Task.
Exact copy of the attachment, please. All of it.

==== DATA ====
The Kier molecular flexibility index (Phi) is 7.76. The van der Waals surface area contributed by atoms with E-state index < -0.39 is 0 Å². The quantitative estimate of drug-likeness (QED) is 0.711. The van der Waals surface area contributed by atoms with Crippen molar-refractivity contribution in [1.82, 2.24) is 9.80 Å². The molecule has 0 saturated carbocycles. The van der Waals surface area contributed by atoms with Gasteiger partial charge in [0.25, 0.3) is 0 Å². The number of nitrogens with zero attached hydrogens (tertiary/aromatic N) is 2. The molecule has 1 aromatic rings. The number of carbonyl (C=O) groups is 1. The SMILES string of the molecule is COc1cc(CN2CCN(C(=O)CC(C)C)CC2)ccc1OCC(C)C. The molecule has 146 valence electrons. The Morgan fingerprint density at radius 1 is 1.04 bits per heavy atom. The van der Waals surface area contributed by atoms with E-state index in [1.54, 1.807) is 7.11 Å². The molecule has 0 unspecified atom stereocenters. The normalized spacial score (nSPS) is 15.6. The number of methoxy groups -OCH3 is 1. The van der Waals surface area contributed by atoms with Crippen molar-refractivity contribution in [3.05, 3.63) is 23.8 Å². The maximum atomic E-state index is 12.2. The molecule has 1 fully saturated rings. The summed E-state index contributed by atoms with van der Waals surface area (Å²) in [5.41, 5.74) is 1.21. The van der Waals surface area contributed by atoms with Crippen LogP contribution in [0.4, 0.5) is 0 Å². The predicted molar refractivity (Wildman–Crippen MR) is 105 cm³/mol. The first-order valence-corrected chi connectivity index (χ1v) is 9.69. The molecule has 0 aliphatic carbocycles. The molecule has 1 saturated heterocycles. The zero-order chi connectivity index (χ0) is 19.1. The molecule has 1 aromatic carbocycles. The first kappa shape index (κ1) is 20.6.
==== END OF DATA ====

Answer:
The Kier molecular flexibility index (Phi) is 7.76. The van der Waals surface area contributed by atoms with E-state index < -0.39 is 0 Å². The quantitative estimate of drug-likeness (QED) is 0.711. The van der Waals surface area contributed by atoms with Crippen molar-refractivity contribution in [1.82, 2.24) is 9.80 Å². The molecule has 0 saturated carbocycles. The van der Waals surface area contributed by atoms with Gasteiger partial charge in [0.25, 0.3) is 0 Å². The number of nitrogens with zero attached hydrogens (tertiary/aromatic N) is 2. The molecule has 1 aromatic rings. The number of carbonyl (C=O) groups is 1. The SMILES string of the molecule is COc1cc(CN2CCN(C(=O)CC(C)C)CC2)ccc1OCC(C)C. The molecule has 146 valence electrons. The Morgan fingerprint density at radius 1 is 1.04 bits per heavy atom. The van der Waals surface area contributed by atoms with E-state index in [1.54, 1.807) is 7.11 Å². The molecule has 0 unspecified atom stereocenters. The normalized spacial score (nSPS) is 15.6. The number of methoxy groups -OCH3 is 1. The van der Waals surface area contributed by atoms with Crippen molar-refractivity contribution in [3.05, 3.63) is 23.8 Å². The maximum atomic E-state index is 12.2. The molecule has 1 fully saturated rings. The summed E-state index contributed by atoms with van der Waals surface area (Å²) in [5.41, 5.74) is 1.21. The van der Waals surface area contributed by atoms with Crippen LogP contribution in [0.4, 0.5) is 0 Å². The predicted molar refractivity (Wildman–Crippen MR) is 105 cm³/mol. The first-order valence-corrected chi connectivity index (χ1v) is 9.69. The molecule has 0 aliphatic carbocycles. The molecule has 1 saturated heterocycles. The zero-order chi connectivity index (χ0) is 19.1. The molecule has 1 aromatic carbocycles. The first kappa shape index (κ1) is 20.6.